State to pay city more

Increase to cover larger share of state's police, fire service

`A good host partner'

Officials sought greater compensation for many years

November 05, 1999|By Cheryl Lu-Lien Tan | Cheryl Lu-Lien Tan,SUN STAFF

Gov. Parris N. Glendening announced yesterday the state's approval of an increase of $50,000 for each of the next three years in its annual payment to Annapolis for police and fire services -- a boost that city officials have lobbied for since the late 1980s.

The state's compensation -- now called a "Capital City Grant" instead of payment in lieu of taxes -- will rise to $317,000 next year, $367,000 the year after, and $417,000 in 2002.

Annapolis officials and state delegates who represent the city have long pressed for full compensation for services provided to state agencies, whose land in the city is tax-exempt. For each of the past eight years, the state has given the city $267,000 annually, even though the Annapolis services have cost much more -- $647,000 last year and $599,000 in 1997.

"We have been working on this issue for a while," Glendening said. "I appreciate the fact that Annapolis has been a good host city, a good partner. Here's an opportunity to make some increases. We do this to help."

Since 1942, the state has given Annapolis a payment in lieu of taxes to cover fire, police and other services the city provides. The amount given to the city is not fixed or formalized.

Annapolis Mayor Dean L. Johnson noted yesterday that the last change in payment was a $73,000 decrease made about eight years ago when the city stopped providing trash removal to state agencies. If the state paid property taxes on the land it occupies, Johnson has said, Annapolis would receive $1.1 million annually.

"The state's grant is going to end up being a 56 percent increase," said Johnson. "Every year, this has been discussed. Finally, it's happening."

The issue of seeking full compensation resurfaced in January, when state legislators who represent Annapolis became concerned at the more than $350,000 shortfall the city suffered last year providing services to the state.

"We've tried in the past to put bills in to formalize it, and they never went anywhere," said Sen. John C. Astle, a Democrat who represents Annapolis. "Other Maryland municipalities would jump on us and say, `Hey, how about us? We also host some state buildings.' "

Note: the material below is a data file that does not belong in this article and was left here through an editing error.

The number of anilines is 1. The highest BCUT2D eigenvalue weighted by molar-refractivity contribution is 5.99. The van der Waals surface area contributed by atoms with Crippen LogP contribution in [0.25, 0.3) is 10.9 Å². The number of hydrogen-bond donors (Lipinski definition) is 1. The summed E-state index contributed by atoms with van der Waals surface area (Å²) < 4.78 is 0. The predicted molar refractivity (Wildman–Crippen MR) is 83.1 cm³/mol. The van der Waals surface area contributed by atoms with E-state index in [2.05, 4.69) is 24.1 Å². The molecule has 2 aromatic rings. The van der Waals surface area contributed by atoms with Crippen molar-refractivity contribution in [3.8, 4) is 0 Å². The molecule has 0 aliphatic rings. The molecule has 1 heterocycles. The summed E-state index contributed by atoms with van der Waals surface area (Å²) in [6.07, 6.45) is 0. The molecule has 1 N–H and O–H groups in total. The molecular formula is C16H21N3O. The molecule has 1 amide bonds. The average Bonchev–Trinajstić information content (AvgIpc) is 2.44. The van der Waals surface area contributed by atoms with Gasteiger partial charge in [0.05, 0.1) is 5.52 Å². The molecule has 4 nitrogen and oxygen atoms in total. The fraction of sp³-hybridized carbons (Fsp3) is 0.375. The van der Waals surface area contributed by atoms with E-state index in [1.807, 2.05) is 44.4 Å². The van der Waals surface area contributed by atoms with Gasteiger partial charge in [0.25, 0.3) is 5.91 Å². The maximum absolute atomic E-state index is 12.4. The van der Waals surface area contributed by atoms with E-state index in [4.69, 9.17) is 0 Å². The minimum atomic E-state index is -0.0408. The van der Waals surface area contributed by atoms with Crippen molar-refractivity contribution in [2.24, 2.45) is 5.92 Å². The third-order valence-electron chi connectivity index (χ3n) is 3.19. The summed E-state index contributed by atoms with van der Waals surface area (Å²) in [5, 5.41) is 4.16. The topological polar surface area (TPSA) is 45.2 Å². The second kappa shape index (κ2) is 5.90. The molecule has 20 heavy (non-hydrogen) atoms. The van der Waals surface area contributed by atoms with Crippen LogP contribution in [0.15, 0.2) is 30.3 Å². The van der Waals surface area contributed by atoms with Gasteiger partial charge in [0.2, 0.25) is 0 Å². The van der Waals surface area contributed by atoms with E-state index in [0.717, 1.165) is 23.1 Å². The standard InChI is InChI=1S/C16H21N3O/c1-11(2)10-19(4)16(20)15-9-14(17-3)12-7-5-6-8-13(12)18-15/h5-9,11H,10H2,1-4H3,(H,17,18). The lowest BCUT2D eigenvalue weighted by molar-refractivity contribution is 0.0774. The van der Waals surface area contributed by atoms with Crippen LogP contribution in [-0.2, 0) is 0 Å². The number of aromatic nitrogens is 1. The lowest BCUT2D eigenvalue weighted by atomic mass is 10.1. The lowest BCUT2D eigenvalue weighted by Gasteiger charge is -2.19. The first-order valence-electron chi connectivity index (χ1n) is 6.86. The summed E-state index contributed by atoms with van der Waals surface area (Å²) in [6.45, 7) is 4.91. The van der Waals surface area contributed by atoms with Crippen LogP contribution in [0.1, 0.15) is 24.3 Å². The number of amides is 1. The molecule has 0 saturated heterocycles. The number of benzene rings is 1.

Astle said the delegates also talked to previous governors, but the governors didn't want to be locked into any sum. Glendening "is the first one that's been sensitive to our needs."

While state legislators began quietly lobbying Glendening to increase payments, Annapolis Alderman Herbert H. McMillan tried another route and introduced a resolution in March to call on the General Assembly to compensate the city fully for "costs solely attributable to the state government's presence in Annapolis." The city council eventually voted down the resolution.

McMillan said he was pleased with Glendening's promised increase.

"I'm encouraged because it's a step in the right direction," said McMillan, a Republican who represents Ward 5. "But I will not be fully satisfied until the state recognizes its obligation to Annapolis. I don't think it's appropriate to require residents to fund the state's police and fire services when they already pay state taxes. It's an inequitable mandate."

Mike Morrill, Glendening's spokesman, pointed out that Annapolis' status as state capital draws tourism -- and spending money -- to the city.

"Many cities would pay the state to bring this amount of tourists to their area," Morrill said.

He added that Annapolis delegates have worked hard to increase the city's payment while avoiding the dispute over how much the services cost. "Every time that approach has been tried, it has actually caused damage to chances of getting funding," he said.

Johnson and Astle pointed out that they are brokering deals for the state to fund projects, including renovations to West Street and Rowe Boulevard.

As for increases in the Capital City Grant beyond the three years mentioned, Glendening said that would be up to the next governor.

Then he paused and added with a smile, "Whatever she decides at that time to be appropriate."

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